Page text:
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Financial Services Authority

The Financial Services Authority is the single statutory regulator in the UK responsible for regulating deposit-taking, insurance and investment business. It assumed its full powers on 2nd December 2001 (N2).

The FSA practices risk-based regulation. It has four statutory objectives, and tries to manage the risk to those objectives. The objectives are:

Market confidence
Maintaining confidence in the financial system;
Public awareness
Promoting public understanding of the financial system;
Consumer protection
Securing the appropriate degree of protection for consumers;
Reduction of financial crime
Reducing the extent to which it is possible for a business carried on by a regulated person to be used for a purpose connected with financial crime.

Regulated firms are expected to have frameworks in place to manage the risks to the FSA’s objectives. They may manage other risks too, of course, such as risks to shareholder value.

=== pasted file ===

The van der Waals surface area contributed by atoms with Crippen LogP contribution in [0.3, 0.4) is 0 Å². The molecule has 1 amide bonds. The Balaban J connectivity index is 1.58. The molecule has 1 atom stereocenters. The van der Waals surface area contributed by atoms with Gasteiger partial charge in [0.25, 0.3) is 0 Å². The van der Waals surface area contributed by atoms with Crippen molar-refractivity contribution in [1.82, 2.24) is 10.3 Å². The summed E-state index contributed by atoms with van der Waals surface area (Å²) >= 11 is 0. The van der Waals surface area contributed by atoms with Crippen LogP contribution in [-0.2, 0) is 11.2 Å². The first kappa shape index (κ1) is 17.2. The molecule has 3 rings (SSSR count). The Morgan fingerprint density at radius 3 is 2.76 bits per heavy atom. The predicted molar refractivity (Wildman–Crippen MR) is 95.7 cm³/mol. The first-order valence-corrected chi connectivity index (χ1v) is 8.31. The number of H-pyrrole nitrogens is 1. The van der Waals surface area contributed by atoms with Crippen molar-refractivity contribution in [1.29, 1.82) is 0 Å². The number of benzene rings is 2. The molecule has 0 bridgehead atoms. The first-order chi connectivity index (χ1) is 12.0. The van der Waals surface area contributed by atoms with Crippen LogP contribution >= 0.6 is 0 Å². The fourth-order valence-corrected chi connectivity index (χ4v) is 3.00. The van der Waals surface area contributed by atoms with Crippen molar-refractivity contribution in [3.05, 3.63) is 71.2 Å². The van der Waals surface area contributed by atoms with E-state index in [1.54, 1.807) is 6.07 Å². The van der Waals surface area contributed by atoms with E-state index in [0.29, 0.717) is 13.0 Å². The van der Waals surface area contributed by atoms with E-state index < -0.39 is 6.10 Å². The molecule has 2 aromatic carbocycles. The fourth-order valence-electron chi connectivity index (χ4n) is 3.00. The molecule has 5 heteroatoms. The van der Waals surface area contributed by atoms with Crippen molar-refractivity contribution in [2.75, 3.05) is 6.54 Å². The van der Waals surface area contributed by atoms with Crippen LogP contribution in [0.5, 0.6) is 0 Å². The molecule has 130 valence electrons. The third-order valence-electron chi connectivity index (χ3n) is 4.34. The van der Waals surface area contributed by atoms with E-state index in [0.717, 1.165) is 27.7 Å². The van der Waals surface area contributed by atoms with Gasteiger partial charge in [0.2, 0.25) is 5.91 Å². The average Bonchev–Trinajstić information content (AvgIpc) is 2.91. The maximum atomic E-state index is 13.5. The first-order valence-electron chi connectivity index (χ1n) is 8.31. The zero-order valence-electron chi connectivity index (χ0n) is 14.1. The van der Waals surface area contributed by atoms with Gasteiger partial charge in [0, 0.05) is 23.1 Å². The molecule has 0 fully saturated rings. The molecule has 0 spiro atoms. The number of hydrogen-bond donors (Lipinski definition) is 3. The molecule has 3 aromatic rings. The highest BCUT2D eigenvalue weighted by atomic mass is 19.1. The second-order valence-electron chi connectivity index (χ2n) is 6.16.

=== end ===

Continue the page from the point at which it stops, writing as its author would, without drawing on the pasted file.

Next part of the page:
The FSA assesses the risk category of its regulated firms by looking at impact (essentially measured by the size of the firm) and the probability of a risk crystalising, based on its risk management framework, compliance culture, and systems and controls. The level of supervision depends on a combination of these two factors, of which impact appears to have the greater effect: the smallest firms will not receive heavy supervision however bad their practices.

The FSA emphasises that the aim is not a zero-failure regime. The belief is that a small number of low impact failures will not materially affect the statutory objectives: a single high impact failure would be much more significant.


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